Building Bodies Behind Bars

Texas prison manufactures truck bodies and trailers for government use

IT'S not just brooms and license plates anymore.

Using modern machine tools and extensive training programs, vocational programs at state penitentiaries are offering increasingly sophisticated products-including truck bodies and trailers.

Since 1991, inmates at the L C Powledge Unit near Palestine, Texas, have been producing the dump bodies that the Texas Department of Transportation (TxDOT) and other government agencies use for highway construction and maintenance throughout the state. Based on the success of that manufacturing operation, the product line has been expanded to include trailers.

The Powledge Unit produces between 150 and 200 dump bodies annually. Production is sold only to government agencies-state, county, and municipal. The same holds true for the trailers that the unit began manufacturing less than a year ago.

The Powledge Unit's principal new trailer product is a beavertail designed to be pulled by a dump truck equipped with pintle hook. The TCI-3333LP is a 33-ft trailer with 33,000-lb capacity. It includes 21-ft load deck, 73" dovetail, and 105" hydraulically powered loading ramp. It is equipped with Hutch suspension, Dexter axles, and Binkley landing gear. Any trailer with axles in excess of 20,000 pounds capacity is equipped with antilock brake systems.

"We place a lot of importance on quality," an inmate says. "When we build a trailer, we police ourselves. If it isn't right, we fix it. When we have it right, we show it to our supervisors.

"We stand by our work. Our warranty is simple-if it breaks, we fix it."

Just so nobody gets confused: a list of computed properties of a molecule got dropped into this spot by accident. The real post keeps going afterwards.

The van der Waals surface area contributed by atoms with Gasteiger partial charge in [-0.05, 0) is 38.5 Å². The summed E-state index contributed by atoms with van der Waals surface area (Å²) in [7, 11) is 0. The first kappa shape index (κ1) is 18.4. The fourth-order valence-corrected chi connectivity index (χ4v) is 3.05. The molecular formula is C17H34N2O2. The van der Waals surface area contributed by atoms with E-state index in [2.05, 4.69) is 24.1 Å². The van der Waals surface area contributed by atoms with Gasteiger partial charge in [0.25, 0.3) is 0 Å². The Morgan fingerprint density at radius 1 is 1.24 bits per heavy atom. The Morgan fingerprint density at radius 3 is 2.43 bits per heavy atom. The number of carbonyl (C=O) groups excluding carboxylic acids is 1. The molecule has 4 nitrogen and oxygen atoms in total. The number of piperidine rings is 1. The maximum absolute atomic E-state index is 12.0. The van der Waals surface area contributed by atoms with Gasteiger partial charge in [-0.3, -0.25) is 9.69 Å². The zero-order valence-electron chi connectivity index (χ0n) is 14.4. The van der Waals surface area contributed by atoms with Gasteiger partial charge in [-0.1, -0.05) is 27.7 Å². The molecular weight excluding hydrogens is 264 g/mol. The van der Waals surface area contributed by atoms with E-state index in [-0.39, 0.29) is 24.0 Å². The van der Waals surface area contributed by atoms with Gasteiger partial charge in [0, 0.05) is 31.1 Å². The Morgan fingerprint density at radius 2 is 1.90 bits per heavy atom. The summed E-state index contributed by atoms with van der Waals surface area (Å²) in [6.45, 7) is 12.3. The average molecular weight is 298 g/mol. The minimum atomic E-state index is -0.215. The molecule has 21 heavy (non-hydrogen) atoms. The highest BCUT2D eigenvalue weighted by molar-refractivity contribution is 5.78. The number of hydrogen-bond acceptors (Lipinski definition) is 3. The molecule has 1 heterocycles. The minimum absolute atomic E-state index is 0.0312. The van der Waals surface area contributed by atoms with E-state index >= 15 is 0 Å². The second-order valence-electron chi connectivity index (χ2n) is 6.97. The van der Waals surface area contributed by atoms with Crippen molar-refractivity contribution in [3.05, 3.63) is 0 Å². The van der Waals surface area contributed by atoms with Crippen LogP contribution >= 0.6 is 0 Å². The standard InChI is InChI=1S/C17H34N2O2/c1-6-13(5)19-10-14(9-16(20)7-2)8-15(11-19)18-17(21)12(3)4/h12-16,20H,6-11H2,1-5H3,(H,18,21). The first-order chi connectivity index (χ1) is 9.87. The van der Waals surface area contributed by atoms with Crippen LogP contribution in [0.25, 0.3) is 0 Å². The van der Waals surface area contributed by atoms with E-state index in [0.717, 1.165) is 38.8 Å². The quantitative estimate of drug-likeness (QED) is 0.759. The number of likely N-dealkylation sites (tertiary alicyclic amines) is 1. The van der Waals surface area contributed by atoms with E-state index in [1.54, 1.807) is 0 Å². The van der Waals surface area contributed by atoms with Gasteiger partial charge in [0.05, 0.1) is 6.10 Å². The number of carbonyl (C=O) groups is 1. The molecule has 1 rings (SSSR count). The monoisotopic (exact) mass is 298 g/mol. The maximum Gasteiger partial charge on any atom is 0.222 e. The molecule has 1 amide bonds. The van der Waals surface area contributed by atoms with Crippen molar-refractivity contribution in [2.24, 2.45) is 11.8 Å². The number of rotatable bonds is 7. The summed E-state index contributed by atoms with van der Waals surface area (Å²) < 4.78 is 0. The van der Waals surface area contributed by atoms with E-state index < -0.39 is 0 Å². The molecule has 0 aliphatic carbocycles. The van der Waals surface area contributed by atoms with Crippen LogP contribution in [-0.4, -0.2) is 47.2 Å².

The Powledge Unit began manufacturing trailers in the second half of 1999, shifting the production of campfire grills to another prison to create additional manufacturing space.

Minimum Custody, Maximum Security In nearby Huntsville, the Texas Prison Museum displays a wide range of weapons, tattoo tools, and liquor stills that resourceful inmates have secretly produced with whatever equipment they could find. In high-custody prisons, inmates are kept away from tools that could be used to produce such items. Yet in the Powledge Unit, a maximum security prison a few counties away from the prison museum, inmates have access to a wide range of metal fabrication equipment, including ESAB Silhouette 1000 cutting table with plasma and oxy-fuel torches, American Standard CNC press brake, and Wysong shear.

"Our prisons are maximum security, but the inmates here are considered minimum custody. Those who create problems are transferred to another unit," explains Curtis McKnight, assistant warden. "They are older and more laid back than those in most of the other units. Many are here for the duration."

The average age of the inmates at the Powledge Unit is between 38 and 40. Other prisons have a substantially younger (and more volatile) population. Powledge houses 1,152 inmates, including 859 in the unit and almost 300 living in trusty camps. Both types of inmates work in manufacturing operations.

The entire Powledge Unit houses minimum-custody inmates. This is different from some other units that contain prisoners requiring various levels of supervision.

The unit has approximately 135 who work in the metal fabrication department and 175 who are assigned to that department. Not all 175, however, are on duty at the same time.

Included in the metal fabrication department are painters, hydraulics specialists, electrical workers, metal formers, and inventory control personnel. Other jobs at the prison include laundry, foodservice, agriculture, fence repair, and caring for livestock.

"A lot of offenders come here to attend our welding school," says Jess Slider, plant manager. "We have about 40 welding machines here, and we conduct welding schools all the time. We train welders for work in other units, too."

To be eligible for the metal fabrication department, inmates must have a positive history within the Texas Department of Criminal Justice (TDCJ) system. An individual's record while incarcerated in a county jail is not considered-every offender must prove himself to TDCJ officers before he can be trusted to build trailers or truck bodies.